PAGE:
Climate change and the likelihood of genocide in the 21st century
Mark Levene's presentation in the line of eminent researchers presenting at HL-senteret, will look into how genocide mostly occurs when a state responds to extreme crisis by assaulting a communal group which the state perceives to be in some way responsible for that crisis. In an age of acute and accelerating anthropogenic climate change this talk seeks -with some trepidation- to stare into the abyss and consider what may be its parallel trajectory of genocide in coming decades. It will especially focus on two linked issues, food security and environmental refugees, using the case of the Chittagong Hill Tracts in Bangladesh as one key example. In sober conclusion, it will propose that only a process of social transformation - against the grain of current globalisation - can avert our entire species descending into the abyss.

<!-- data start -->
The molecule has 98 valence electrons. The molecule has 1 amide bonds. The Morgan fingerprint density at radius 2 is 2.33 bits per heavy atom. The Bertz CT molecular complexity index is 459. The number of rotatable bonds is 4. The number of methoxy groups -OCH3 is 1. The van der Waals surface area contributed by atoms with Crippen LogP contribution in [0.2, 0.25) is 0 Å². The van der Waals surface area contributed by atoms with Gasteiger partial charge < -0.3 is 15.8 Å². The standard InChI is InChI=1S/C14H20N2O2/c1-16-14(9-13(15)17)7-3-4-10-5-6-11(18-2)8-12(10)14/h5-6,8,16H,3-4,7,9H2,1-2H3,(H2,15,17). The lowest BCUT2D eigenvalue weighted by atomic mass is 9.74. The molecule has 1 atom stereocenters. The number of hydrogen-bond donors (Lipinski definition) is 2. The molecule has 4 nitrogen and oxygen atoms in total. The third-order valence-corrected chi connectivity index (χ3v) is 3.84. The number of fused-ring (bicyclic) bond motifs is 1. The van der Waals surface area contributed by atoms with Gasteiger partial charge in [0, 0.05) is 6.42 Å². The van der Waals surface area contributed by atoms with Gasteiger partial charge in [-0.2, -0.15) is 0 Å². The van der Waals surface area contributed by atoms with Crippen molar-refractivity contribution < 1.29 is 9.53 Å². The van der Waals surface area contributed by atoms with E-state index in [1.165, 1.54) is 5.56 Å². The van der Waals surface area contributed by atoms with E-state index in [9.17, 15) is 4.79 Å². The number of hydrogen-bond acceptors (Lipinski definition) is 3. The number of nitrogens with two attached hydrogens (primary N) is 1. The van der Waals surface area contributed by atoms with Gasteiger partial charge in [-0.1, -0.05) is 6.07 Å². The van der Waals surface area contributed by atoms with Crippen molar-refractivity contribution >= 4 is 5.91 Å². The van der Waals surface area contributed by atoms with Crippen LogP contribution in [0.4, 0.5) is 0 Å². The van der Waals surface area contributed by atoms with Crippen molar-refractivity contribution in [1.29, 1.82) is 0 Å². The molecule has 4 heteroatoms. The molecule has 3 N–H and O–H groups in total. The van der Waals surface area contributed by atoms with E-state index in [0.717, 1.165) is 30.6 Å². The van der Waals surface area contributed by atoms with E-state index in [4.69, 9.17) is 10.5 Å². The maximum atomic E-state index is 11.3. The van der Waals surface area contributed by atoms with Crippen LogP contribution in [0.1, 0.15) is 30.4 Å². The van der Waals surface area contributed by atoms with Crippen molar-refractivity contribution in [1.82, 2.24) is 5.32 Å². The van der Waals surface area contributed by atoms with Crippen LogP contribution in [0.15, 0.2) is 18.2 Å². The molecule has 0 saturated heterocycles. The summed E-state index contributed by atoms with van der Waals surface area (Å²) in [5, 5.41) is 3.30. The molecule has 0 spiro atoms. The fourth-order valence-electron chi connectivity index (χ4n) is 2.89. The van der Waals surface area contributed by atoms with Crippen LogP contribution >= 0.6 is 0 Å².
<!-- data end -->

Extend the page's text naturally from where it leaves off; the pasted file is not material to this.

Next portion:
Mark Levene is reader in comparative history at the University of Southampton and the Parkes Centre for Jewish/non-Jewish relations. He is also co-founder of Crisis Forum which seeks to galvanise academics to respond purposefully and holistically to the dysfunctional nature of our international system. His most recent work is (with David Cromwell co-editor) Surviving Climate Change, The Struggle to Avert Global Catastrophe (Pluto Press, 2007)